There will generally be more water bottles held in the first compartment (101) than would comprise a single cooled batch to be dispensed. In the embodiment of FIGS. 1-3, a batch of bottles to be cooled will comprise 12 bottles which will correspond to an expected consumption of 10 bottles consumed at a time with two extras maintained at a cool temperature. This particular number is by no means required but is often desirable for a military squad having 10 members which will serve as the only consumers of the water from this particular cooler. There are two additional batches, therefore, held in the first compartment (101).

The bottles (103) may be of any size, but will often be one to one-and-a-half liter bottles to correspond to drinking approximately one to one-and-a-half liters of water every three hours. This is generally sufficient for a human to maintain hydration even under hot temperature conditions.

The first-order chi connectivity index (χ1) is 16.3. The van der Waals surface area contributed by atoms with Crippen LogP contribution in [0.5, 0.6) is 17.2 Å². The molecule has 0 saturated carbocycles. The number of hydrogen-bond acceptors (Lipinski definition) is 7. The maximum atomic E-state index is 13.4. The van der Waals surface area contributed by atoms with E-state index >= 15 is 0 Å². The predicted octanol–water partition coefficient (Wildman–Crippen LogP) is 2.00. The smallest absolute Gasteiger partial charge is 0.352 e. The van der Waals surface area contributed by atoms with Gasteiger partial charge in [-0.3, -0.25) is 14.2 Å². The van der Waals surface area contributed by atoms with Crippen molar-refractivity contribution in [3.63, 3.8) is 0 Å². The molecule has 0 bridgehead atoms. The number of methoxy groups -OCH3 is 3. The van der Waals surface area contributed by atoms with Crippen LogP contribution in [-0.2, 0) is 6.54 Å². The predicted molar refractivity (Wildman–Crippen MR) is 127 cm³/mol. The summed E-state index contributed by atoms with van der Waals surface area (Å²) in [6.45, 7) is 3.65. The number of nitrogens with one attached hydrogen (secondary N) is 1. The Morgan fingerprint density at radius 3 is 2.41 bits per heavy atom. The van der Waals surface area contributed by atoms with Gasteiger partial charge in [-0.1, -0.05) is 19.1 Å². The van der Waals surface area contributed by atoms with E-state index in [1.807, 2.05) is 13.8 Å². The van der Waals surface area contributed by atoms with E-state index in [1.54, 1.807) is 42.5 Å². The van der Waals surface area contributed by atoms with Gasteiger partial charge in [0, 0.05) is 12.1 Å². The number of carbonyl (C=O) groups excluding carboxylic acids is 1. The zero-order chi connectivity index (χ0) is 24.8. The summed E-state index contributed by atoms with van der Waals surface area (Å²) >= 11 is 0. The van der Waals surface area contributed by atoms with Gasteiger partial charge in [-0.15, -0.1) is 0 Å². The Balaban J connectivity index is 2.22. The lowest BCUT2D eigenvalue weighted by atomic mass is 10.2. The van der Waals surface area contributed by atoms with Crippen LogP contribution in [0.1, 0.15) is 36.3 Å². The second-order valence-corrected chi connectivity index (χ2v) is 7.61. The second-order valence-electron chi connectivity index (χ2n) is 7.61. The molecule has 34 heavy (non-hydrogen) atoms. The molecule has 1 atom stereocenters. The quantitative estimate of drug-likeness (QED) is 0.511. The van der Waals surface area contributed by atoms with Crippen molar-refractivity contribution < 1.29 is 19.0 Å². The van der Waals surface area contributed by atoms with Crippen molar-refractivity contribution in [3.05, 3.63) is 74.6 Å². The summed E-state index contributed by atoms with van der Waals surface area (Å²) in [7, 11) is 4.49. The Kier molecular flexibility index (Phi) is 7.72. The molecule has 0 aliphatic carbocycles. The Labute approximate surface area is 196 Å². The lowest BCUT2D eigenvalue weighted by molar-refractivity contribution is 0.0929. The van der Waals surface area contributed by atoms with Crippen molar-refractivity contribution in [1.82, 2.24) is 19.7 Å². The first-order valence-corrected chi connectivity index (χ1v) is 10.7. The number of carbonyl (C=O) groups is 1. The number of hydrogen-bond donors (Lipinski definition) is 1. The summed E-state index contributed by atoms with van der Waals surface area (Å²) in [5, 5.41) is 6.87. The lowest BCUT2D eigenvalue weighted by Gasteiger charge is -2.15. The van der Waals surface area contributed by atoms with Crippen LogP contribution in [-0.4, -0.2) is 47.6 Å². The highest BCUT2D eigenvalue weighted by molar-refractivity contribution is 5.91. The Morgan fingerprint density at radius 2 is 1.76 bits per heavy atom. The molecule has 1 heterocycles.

Below the first compartment (101), there is included a second compartment (111) which is the cooling compartment. This second compartment (111) will include one or more forms of active cooling and will be maintained at a cooler temperature than the surroundings and generally at a temperature which makes the water therein more palatable to drink. The second compartment (111) may also include various passive forms of cooling to further improve efficiency of the entire cooling structure.

Cooling mechanisms used in either the first compartment (101) or the second compartment (111) may comprise any mechanisms known to those of ordinary skill in the art including, but not limited to vapor compression, thermoelectric, thermionic, high pressure air, thermoacoustic, magnetic refrigeration, material phase change (including use of eutectic mixes), chemical, Stirling engines, absorption, adsorption, spray evaporative processes, flash evaporation, or any combination thereof. It is generally preferred that vapor phase, Stirling engine, or thermoelectric systems be used for active cooling and eutectic mix material phase change be used as part of passive cooling.